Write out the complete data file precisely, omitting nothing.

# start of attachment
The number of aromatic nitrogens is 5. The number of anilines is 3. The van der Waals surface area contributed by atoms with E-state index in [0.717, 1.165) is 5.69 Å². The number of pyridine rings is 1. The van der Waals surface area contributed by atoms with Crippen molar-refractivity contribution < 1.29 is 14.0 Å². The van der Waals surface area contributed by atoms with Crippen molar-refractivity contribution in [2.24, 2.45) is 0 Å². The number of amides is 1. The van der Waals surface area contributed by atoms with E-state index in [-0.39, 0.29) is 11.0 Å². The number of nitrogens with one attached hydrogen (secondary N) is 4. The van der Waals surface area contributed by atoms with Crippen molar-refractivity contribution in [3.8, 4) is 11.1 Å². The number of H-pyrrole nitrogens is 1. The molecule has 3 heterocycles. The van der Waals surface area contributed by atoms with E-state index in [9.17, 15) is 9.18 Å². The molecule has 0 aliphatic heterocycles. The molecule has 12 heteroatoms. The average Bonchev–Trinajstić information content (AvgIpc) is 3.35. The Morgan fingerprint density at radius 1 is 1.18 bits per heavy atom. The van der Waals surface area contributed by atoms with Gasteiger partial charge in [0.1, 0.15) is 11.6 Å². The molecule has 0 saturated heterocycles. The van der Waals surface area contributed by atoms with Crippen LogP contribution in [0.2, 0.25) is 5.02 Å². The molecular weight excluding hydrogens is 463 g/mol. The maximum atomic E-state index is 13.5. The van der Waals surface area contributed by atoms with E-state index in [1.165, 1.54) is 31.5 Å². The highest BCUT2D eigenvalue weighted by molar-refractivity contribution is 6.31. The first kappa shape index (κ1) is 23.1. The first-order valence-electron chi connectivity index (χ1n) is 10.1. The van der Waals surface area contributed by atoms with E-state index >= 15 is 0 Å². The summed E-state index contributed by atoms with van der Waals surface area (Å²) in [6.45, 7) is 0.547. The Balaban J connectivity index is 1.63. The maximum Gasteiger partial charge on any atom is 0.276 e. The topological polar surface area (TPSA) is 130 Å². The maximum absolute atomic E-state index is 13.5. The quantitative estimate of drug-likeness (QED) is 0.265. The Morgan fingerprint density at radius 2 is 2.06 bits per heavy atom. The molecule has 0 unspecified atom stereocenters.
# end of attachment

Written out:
The number of aromatic nitrogens is 5. The number of anilines is 3. The van der Waals surface area contributed by atoms with E-state index in [0.717, 1.165) is 5.69 Å². The number of pyridine rings is 1. The van der Waals surface area contributed by atoms with Crippen molar-refractivity contribution < 1.29 is 14.0 Å². The van der Waals surface area contributed by atoms with Crippen molar-refractivity contribution in [2.24, 2.45) is 0 Å². The number of amides is 1. The van der Waals surface area contributed by atoms with E-state index in [-0.39, 0.29) is 11.0 Å². The number of nitrogens with one attached hydrogen (secondary N) is 4. The van der Waals surface area contributed by atoms with Crippen molar-refractivity contribution in [3.8, 4) is 11.1 Å². The number of H-pyrrole nitrogens is 1. The molecule has 3 heterocycles. The van der Waals surface area contributed by atoms with E-state index in [9.17, 15) is 9.18 Å². The molecule has 0 aliphatic heterocycles. The molecule has 12 heteroatoms. The average Bonchev–Trinajstić information content (AvgIpc) is 3.35. The Morgan fingerprint density at radius 1 is 1.18 bits per heavy atom. The van der Waals surface area contributed by atoms with Gasteiger partial charge in [0.1, 0.15) is 11.6 Å². The molecule has 0 saturated heterocycles. The van der Waals surface area contributed by atoms with Crippen LogP contribution in [0.2, 0.25) is 5.02 Å². The molecular weight excluding hydrogens is 463 g/mol. The maximum atomic E-state index is 13.5. The van der Waals surface area contributed by atoms with E-state index in [1.165, 1.54) is 31.5 Å². The highest BCUT2D eigenvalue weighted by molar-refractivity contribution is 6.31. The first kappa shape index (κ1) is 23.1. The first-order valence-electron chi connectivity index (χ1n) is 10.1. The van der Waals surface area contributed by atoms with E-state index >= 15 is 0 Å². The summed E-state index contributed by atoms with van der Waals surface area (Å²) in [6.45, 7) is 0.547. The Balaban J connectivity index is 1.63. The maximum Gasteiger partial charge on any atom is 0.276 e. The topological polar surface area (TPSA) is 130 Å². The maximum absolute atomic E-state index is 13.5. The quantitative estimate of drug-likeness (QED) is 0.265. The Morgan fingerprint density at radius 2 is 2.06 bits per heavy atom. The molecule has 0 unspecified atom stereocenters.